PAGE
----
Salmon Glacier

Salmon Glacier
Salmon Glacier, BC, Canada

Friday, December 5, 2014

Fremont Saddle Hike with Weaver's Needle

Everyone in the hiking club at the RV park has been talking about Fremont Saddle and the view of Weaver's Needle. This is the favorite hike of the residents here. The trailhead is off US Hwy 60 on Peralta Rd. Peralta Rd begins as a paved street for about one mile and becomes a dirt road which leads to the Peralta Trail after about a 7 mile drive.  The hike from the trail head to Fremont saddle is about 2 1/4 miles one way, with an elevation gain of about 1300 ft. The rock formations are really cool and the best one is the view of Weavers Needle. The parking lot is large and accommodate a number of vehicles. There is a nice ma of the Superstition Mountain Range at the entrance to the trail.

Click the photos to enlarge
I could tell from the views of the rock formations above the parking lot, this was going to be a good hike with some incredible views. 


From the trailhead you start off in dense desert foliage. This is also the trailhead for Bluff Springs, the Cave Trail and the Dutchman's Trail.
Desert Foliage

As we climbed the trail became very rocky

As we got higher in the canyon there were great views behind
The hike to Fremont Saddle is only about 2.4 miles however with the 1300 ft elevation change, the trail seemed much longer. We continued to climbed and climbed and climbed with some well needed rest periods for water and to take in the views from a higher level.
Geronimo's Cave(that's what it's called)

Just beyond the large rocks above is Fremont Saddle

Great view of rock formations

Hoodoo's are rock formations that started as lava tubes. Hoodoos are tall skinny spires of rock that protrude from the bottom of arid basins and "broken" lands. Hoodoos are most commonly found in the High Plateaus region of the Colorado Plateau and in the Badlands regions of the Northern Great Plains. Hoodoos are formed by two weathering processes that continuously work together in eroding the edges of the Paunsaugunt Plateau. The primary weathering force is frost wedging. In the winter, water seeps into the cracks and freezes at night. When water freezes it expands by almost 10%, bit by bit prying open cracks, making them ever wider in the same way a pothole forms in a paved road.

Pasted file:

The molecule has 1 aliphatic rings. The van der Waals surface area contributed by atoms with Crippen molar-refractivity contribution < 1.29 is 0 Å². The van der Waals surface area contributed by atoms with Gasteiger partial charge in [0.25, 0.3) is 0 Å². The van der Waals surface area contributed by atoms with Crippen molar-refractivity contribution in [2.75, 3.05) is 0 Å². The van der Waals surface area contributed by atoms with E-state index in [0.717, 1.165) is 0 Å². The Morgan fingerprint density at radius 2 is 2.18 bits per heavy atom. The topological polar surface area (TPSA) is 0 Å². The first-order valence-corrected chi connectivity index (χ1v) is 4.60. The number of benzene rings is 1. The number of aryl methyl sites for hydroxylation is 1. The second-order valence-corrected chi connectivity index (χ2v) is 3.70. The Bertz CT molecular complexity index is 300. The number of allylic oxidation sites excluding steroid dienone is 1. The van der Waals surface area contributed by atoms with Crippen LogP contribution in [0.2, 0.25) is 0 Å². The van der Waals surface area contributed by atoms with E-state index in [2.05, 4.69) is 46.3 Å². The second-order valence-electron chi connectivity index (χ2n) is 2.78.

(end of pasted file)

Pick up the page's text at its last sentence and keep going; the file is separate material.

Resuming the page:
Four step formation process (Plateau-Fin-Window-Hoodoo) 
The most famous Hoodoos are in Bryce Canyon in Utah. One day I hope to see them there. As we neared the Saddle we came around a corner of rock and there it was in all it's glory.
Photos do not do this formation justice. This is something you have to see in person. The vastness of the surrounding valley below and the layers of mountains in the distance. It is indescribable. Here are some additional views of the Needle. We were sitting at about 3800 feet and the top of the Needle is about 4500 feet.
Postcard shot
Needle and valley below
Needle and Lone Pine tree
We continued our hike to an area about another 1/2 mile further out on the ridge to the lone pine tree.

We had some lunch on the ridge by the pine tree which gave us some additional closer views of the Needle.
Obligatory photo op

A fun photo - I touched the Needle

We had some rain yesterday and with the increased humidity there were some low clouds in the mountains.
After about an hour of admiring the scenery, the Needle and the surrounding mountains, we headed back down Peralta Canyon. I actually think the descent was worse than the ascent. Stepping down on the rocks and trail there was quite a jarring of the joints. We continued to be amazed by the views and the trail. 

Two final views
I was tired and my feet and legs were sore but I couldn't wipe the smile off my face at what I was able to witness. I have fallen in love with the desert and the surrounding mountains. This is a new favorite place. Can't wait to see what hikes the club will decide to do next week. I will certainly let you know. Thanks for following along.
Total hike distance 6.5 miles
Total elevation gain 1300 feet




  1. That smile on your face tells me that you truly are enjoying this new job that you have. Great scenic shots.
    Be Safe and Enjoy!

    It's about time.

    1. Thanks Rick, Very happy I made the job change. Definitely have fallen in love with the desert.

  2. What a beautiful hike! Loved the needle and the hoodoos.

    1. Thanks Debbie, Looking forward to seeing more of your adventure in FL this winter. The landscape here is pretty incredible.

  3. Great job on the hikes, think we'll have to be in lots better shape before we get there next winter. Your smile says it all, glad you've found the beauty in the desert.

    1. Hi Faye, The hiking club has easy hikes and moderate to difficult ones. There is a hike for everyone no matter what shape they're in. Truly beauty in the desert.